The primary Mitzvah of Sukkot is, simply, to live inside a Sukkah for a week to eat all our meals there, to even sleep there, weather permitting, to entertain guest there and, of course, to study Torah and also, perhaps, to sign and make music, within it’s holy space.
We also commanded, separately, simply to be happy. V’samachta b’Chagecha, and you will rejoice in your festival.
This year (along with last year) marks the only two in more than forty years that I’ve not had my own Sukkah and I admit it feels strange. Of course, I can fulfill the technical requirements of eating certain food categories in the many sukkot erected by neighborhood restaurants, by welcoming neighbors, schools and synagogues and others. I’m well aware, certainly, that this is one of many “side benefits” of living in Jerusalem.
Nonetheless, I’ve spent a lot of time thinking, both this year and last, of the connection between Sukkah and Simcha (happiness). Does the/a path to happiness necessarily travel through a Sukkah? What, of course, of the rest of the year? Does reducing the time spent in the Sukkah reduce one’s joy? Is happiness open to me at all during this week?
The fact is, however, that I’ve often found myself bursting with joy this past week, and for no real reason I can put my finger on. I’ve made no new special friends, gathered no new possessions, no new toys at all. I haven’t completed any great achievements strictly within these few specified days. I’ve probably had about my usual share of grumbles this week, certainly enough transportation and busing aggravations, but I still think if one could add up the minutes, you’d find my “smile time” significantly elevated. What could possibly be happening?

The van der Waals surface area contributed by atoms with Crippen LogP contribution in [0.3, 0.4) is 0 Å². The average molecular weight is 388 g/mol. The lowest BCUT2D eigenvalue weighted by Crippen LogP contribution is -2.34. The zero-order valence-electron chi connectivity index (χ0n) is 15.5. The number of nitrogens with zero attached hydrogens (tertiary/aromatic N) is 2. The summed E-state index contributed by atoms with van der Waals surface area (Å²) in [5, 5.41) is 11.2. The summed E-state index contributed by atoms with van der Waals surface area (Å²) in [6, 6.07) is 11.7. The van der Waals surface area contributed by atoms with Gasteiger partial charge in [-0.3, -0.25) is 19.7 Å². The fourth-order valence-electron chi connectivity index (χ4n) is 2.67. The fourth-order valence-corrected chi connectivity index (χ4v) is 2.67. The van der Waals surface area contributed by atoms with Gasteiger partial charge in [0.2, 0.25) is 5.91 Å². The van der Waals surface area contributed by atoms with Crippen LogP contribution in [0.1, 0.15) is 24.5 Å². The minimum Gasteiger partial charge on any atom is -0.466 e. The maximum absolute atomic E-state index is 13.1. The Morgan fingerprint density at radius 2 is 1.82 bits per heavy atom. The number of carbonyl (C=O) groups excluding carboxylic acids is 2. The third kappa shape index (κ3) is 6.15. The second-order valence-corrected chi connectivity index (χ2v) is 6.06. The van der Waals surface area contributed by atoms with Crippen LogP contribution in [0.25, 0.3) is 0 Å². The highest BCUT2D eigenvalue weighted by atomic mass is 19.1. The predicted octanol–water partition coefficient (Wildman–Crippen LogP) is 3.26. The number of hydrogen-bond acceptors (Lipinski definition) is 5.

One thing, of course, is that living in Israel, living in Jerusalem, I’m surrounded by fellow Jews. But that’s no different the week of Sukkot than any other week. Of course, I’m literally surrounded by Sukkot this week, although that doesn’t mean that I’m continuously within a Sukkah, but, rather, that everywhere I look, literally, I see s Sukkah.
The Gemara, and I’m never sure of my exact references, just that I’ve “seen” it somewhere in my studies, in this case probably in Gemara Sukkot”, discusses the minimum size for a Sukkah to be kosher and says that it needs to be big enough for an average person to put his head and shoulders and part of his upper body into. It then brings us one of the most beautiful images I know within our tradition. We’re invited to imagine the entire Jewish people standing single-file in line, each one taking a turn to put his head and shoulders into this tiniest of kosher Sukkot, eating something (probably especially tasty) and saying a bracha of thanks. One-by-one, this theoretical Sukkah will contain all of Am Yisrael, the entirely of the Jewish People, each of us in a heightened awareness of The Creator.
And, perhaps, that is just the magic of a Sukkah, that each Sukkah becomes this ideal Sukkah, that every time we enter a Sukkah we surround ourselves with the entirely of the Jewish People, that every time we see a Sukkah, we see every Jew throughout our history, in all our beautiful individuality and diversity, each contributing what only we can contribute to the ultimate wholeness and integrity of God’s Created and our perfected, universe.
I can’t think of anything more joyous.
Shabbat Shalom and Moadim l’Simcha!